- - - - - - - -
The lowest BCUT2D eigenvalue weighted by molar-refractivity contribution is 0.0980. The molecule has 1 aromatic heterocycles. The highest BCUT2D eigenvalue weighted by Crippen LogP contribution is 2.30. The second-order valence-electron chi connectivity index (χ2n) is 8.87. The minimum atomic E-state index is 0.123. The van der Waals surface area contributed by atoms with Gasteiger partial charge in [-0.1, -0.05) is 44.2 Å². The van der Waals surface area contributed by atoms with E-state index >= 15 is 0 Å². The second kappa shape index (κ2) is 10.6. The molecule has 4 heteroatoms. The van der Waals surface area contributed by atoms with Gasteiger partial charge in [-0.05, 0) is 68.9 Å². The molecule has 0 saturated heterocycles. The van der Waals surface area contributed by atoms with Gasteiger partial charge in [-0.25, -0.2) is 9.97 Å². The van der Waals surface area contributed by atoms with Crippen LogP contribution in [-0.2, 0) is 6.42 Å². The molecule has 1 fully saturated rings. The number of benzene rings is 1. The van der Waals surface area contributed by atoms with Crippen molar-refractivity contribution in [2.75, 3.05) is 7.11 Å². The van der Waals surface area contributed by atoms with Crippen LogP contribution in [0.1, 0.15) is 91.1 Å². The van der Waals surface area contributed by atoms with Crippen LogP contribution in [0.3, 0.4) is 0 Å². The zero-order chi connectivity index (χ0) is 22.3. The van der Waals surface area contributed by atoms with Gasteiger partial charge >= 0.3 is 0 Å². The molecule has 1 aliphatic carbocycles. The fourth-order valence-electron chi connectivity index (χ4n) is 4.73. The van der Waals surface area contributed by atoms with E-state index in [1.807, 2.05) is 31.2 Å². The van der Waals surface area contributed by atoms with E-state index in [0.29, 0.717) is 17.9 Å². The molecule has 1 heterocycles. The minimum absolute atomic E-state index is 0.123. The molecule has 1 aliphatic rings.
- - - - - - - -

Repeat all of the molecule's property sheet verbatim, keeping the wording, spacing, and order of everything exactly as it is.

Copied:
The lowest BCUT2D eigenvalue weighted by molar-refractivity contribution is 0.0980. The molecule has 1 aromatic heterocycles. The highest BCUT2D eigenvalue weighted by Crippen LogP contribution is 2.30. The second-order valence-electron chi connectivity index (χ2n) is 8.87. The minimum atomic E-state index is 0.123. The van der Waals surface area contributed by atoms with Gasteiger partial charge in [-0.1, -0.05) is 44.2 Å². The van der Waals surface area contributed by atoms with E-state index >= 15 is 0 Å². The second kappa shape index (κ2) is 10.6. The molecule has 4 heteroatoms. The van der Waals surface area contributed by atoms with Gasteiger partial charge in [-0.05, 0) is 68.9 Å². The molecule has 0 saturated heterocycles. The van der Waals surface area contributed by atoms with Gasteiger partial charge in [-0.25, -0.2) is 9.97 Å². The van der Waals surface area contributed by atoms with Crippen LogP contribution in [-0.2, 0) is 6.42 Å². The molecule has 1 fully saturated rings. The number of benzene rings is 1. The van der Waals surface area contributed by atoms with Crippen molar-refractivity contribution in [2.75, 3.05) is 7.11 Å². The van der Waals surface area contributed by atoms with Crippen LogP contribution in [0.1, 0.15) is 91.1 Å². The van der Waals surface area contributed by atoms with Crippen LogP contribution in [0.3, 0.4) is 0 Å². The zero-order chi connectivity index (χ0) is 22.3. The van der Waals surface area contributed by atoms with Gasteiger partial charge >= 0.3 is 0 Å². The molecule has 1 aliphatic carbocycles. The fourth-order valence-electron chi connectivity index (χ4n) is 4.73. The van der Waals surface area contributed by atoms with E-state index in [1.807, 2.05) is 31.2 Å². The van der Waals surface area contributed by atoms with E-state index in [0.29, 0.717) is 17.9 Å². The molecule has 1 heterocycles. The minimum absolute atomic E-state index is 0.123. The molecule has 1 aliphatic rings.